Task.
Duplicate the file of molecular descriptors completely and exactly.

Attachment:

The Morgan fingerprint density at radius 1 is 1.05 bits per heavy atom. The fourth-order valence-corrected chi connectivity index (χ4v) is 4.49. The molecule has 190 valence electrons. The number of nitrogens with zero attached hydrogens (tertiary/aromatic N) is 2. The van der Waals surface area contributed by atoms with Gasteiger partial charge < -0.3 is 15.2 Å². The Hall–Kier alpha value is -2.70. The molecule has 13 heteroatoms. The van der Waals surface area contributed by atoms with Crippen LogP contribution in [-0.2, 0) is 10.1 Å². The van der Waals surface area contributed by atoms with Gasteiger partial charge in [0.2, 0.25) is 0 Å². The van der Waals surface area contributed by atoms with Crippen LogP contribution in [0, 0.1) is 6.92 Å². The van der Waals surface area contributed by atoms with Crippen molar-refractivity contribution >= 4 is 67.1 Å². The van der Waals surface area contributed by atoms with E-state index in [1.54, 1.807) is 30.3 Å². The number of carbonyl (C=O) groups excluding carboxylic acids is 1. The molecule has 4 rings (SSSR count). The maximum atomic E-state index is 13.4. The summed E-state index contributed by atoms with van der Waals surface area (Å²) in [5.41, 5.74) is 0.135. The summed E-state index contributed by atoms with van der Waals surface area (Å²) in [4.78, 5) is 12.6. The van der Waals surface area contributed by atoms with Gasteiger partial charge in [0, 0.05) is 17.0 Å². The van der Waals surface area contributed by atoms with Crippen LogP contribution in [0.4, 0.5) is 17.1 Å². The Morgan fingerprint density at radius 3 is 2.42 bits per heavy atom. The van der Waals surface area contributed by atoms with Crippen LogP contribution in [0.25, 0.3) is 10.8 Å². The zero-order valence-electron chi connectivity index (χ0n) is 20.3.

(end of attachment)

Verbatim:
The Morgan fingerprint density at radius 1 is 1.05 bits per heavy atom. The fourth-order valence-corrected chi connectivity index (χ4v) is 4.49. The molecule has 190 valence electrons. The number of nitrogens with zero attached hydrogens (tertiary/aromatic N) is 2. The van der Waals surface area contributed by atoms with Gasteiger partial charge < -0.3 is 15.2 Å². The Hall–Kier alpha value is -2.70. The molecule has 13 heteroatoms. The van der Waals surface area contributed by atoms with Crippen LogP contribution in [-0.2, 0) is 10.1 Å². The van der Waals surface area contributed by atoms with Gasteiger partial charge in [0.2, 0.25) is 0 Å². The van der Waals surface area contributed by atoms with Crippen LogP contribution in [0, 0.1) is 6.92 Å². The van der Waals surface area contributed by atoms with Crippen molar-refractivity contribution >= 4 is 67.1 Å². The van der Waals surface area contributed by atoms with E-state index in [1.54, 1.807) is 30.3 Å². The number of carbonyl (C=O) groups excluding carboxylic acids is 1. The molecule has 4 rings (SSSR count). The maximum atomic E-state index is 13.4. The summed E-state index contributed by atoms with van der Waals surface area (Å²) in [5.41, 5.74) is 0.135. The summed E-state index contributed by atoms with van der Waals surface area (Å²) in [4.78, 5) is 12.6. The van der Waals surface area contributed by atoms with Gasteiger partial charge in [0, 0.05) is 17.0 Å². The van der Waals surface area contributed by atoms with Crippen LogP contribution in [0.4, 0.5) is 17.1 Å². The Morgan fingerprint density at radius 3 is 2.42 bits per heavy atom. The van der Waals surface area contributed by atoms with Crippen LogP contribution in [0.25, 0.3) is 10.8 Å². The zero-order valence-electron chi connectivity index (χ0n) is 20.3.